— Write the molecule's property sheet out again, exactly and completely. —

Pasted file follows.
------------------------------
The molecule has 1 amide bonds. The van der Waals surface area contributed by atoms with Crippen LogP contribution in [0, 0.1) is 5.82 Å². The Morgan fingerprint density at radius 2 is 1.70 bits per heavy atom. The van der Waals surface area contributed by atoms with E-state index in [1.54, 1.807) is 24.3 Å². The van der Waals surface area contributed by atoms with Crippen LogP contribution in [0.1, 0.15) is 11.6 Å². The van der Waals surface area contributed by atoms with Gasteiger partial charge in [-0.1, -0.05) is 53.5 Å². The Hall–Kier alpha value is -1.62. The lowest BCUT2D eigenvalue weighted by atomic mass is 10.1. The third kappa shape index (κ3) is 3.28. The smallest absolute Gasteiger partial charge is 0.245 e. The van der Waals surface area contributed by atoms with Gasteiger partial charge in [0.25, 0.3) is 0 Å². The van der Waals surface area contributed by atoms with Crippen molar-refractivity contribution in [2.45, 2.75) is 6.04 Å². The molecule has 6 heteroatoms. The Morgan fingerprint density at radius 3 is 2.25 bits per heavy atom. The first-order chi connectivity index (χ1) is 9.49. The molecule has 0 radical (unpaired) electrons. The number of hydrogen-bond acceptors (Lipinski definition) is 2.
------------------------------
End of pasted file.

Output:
The molecule has 1 amide bonds. The van der Waals surface area contributed by atoms with Crippen LogP contribution in [0, 0.1) is 5.82 Å². The Morgan fingerprint density at radius 2 is 1.70 bits per heavy atom. The van der Waals surface area contributed by atoms with E-state index in [1.54, 1.807) is 24.3 Å². The van der Waals surface area contributed by atoms with Crippen LogP contribution in [0.1, 0.15) is 11.6 Å². The van der Waals surface area contributed by atoms with Gasteiger partial charge in [-0.1, -0.05) is 53.5 Å². The Hall–Kier alpha value is -1.62. The lowest BCUT2D eigenvalue weighted by atomic mass is 10.1. The third kappa shape index (κ3) is 3.28. The smallest absolute Gasteiger partial charge is 0.245 e. The van der Waals surface area contributed by atoms with Gasteiger partial charge in [0.25, 0.3) is 0 Å². The van der Waals surface area contributed by atoms with Crippen molar-refractivity contribution in [2.45, 2.75) is 6.04 Å². The molecule has 6 heteroatoms. The Morgan fingerprint density at radius 3 is 2.25 bits per heavy atom. The first-order chi connectivity index (χ1) is 9.49. The molecule has 0 radical (unpaired) electrons. The number of hydrogen-bond acceptors (Lipinski definition) is 2.